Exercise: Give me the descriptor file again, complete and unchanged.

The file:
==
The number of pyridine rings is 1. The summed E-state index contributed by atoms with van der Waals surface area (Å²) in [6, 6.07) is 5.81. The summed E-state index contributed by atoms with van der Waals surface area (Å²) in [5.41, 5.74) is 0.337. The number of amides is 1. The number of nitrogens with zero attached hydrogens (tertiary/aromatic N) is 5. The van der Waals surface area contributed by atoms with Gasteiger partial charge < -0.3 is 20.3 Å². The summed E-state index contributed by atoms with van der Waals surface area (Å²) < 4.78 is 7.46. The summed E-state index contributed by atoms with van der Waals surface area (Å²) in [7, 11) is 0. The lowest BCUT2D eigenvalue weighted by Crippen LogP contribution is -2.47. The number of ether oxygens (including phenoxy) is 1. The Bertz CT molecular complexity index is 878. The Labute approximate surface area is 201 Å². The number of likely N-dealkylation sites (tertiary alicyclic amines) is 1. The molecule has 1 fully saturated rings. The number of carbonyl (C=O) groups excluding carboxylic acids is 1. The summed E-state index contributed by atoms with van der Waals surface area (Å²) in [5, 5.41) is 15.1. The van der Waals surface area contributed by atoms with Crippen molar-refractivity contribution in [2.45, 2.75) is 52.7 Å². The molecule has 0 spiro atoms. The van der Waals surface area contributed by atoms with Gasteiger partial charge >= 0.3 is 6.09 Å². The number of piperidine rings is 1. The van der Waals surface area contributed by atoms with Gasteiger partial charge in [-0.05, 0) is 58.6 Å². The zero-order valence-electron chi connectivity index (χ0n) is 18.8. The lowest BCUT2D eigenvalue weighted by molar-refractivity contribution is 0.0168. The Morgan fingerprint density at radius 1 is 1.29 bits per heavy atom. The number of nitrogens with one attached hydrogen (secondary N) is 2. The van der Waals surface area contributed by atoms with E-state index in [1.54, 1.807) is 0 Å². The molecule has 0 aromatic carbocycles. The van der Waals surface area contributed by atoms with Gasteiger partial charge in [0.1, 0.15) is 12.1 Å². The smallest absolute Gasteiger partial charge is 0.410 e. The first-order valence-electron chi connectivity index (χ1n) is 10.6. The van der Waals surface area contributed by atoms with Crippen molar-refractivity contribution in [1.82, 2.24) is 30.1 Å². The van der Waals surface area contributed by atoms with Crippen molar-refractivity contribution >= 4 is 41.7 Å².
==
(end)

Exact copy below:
The number of pyridine rings is 1. The summed E-state index contributed by atoms with van der Waals surface area (Å²) in [6, 6.07) is 5.81. The summed E-state index contributed by atoms with van der Waals surface area (Å²) in [5.41, 5.74) is 0.337. The number of amides is 1. The number of nitrogens with zero attached hydrogens (tertiary/aromatic N) is 5. The van der Waals surface area contributed by atoms with Gasteiger partial charge < -0.3 is 20.3 Å². The summed E-state index contributed by atoms with van der Waals surface area (Å²) < 4.78 is 7.46. The summed E-state index contributed by atoms with van der Waals surface area (Å²) in [7, 11) is 0. The lowest BCUT2D eigenvalue weighted by Crippen LogP contribution is -2.47. The number of ether oxygens (including phenoxy) is 1. The Bertz CT molecular complexity index is 878. The Labute approximate surface area is 201 Å². The number of likely N-dealkylation sites (tertiary alicyclic amines) is 1. The molecule has 1 fully saturated rings. The number of carbonyl (C=O) groups excluding carboxylic acids is 1. The summed E-state index contributed by atoms with van der Waals surface area (Å²) in [5, 5.41) is 15.1. The van der Waals surface area contributed by atoms with Crippen molar-refractivity contribution in [2.45, 2.75) is 52.7 Å². The molecule has 0 spiro atoms. The van der Waals surface area contributed by atoms with Gasteiger partial charge >= 0.3 is 6.09 Å². The number of piperidine rings is 1. The van der Waals surface area contributed by atoms with Gasteiger partial charge in [-0.05, 0) is 58.6 Å². The zero-order valence-electron chi connectivity index (χ0n) is 18.8. The lowest BCUT2D eigenvalue weighted by molar-refractivity contribution is 0.0168. The Morgan fingerprint density at radius 1 is 1.29 bits per heavy atom. The number of nitrogens with one attached hydrogen (secondary N) is 2. The van der Waals surface area contributed by atoms with E-state index in [1.54, 1.807) is 0 Å². The molecule has 0 aromatic carbocycles. The van der Waals surface area contributed by atoms with Gasteiger partial charge in [0.1, 0.15) is 12.1 Å². The smallest absolute Gasteiger partial charge is 0.410 e. The first-order valence-electron chi connectivity index (χ1n) is 10.6. The van der Waals surface area contributed by atoms with Crippen molar-refractivity contribution in [1.82, 2.24) is 30.1 Å². The van der Waals surface area contributed by atoms with Crippen molar-refractivity contribution >= 4 is 41.7 Å².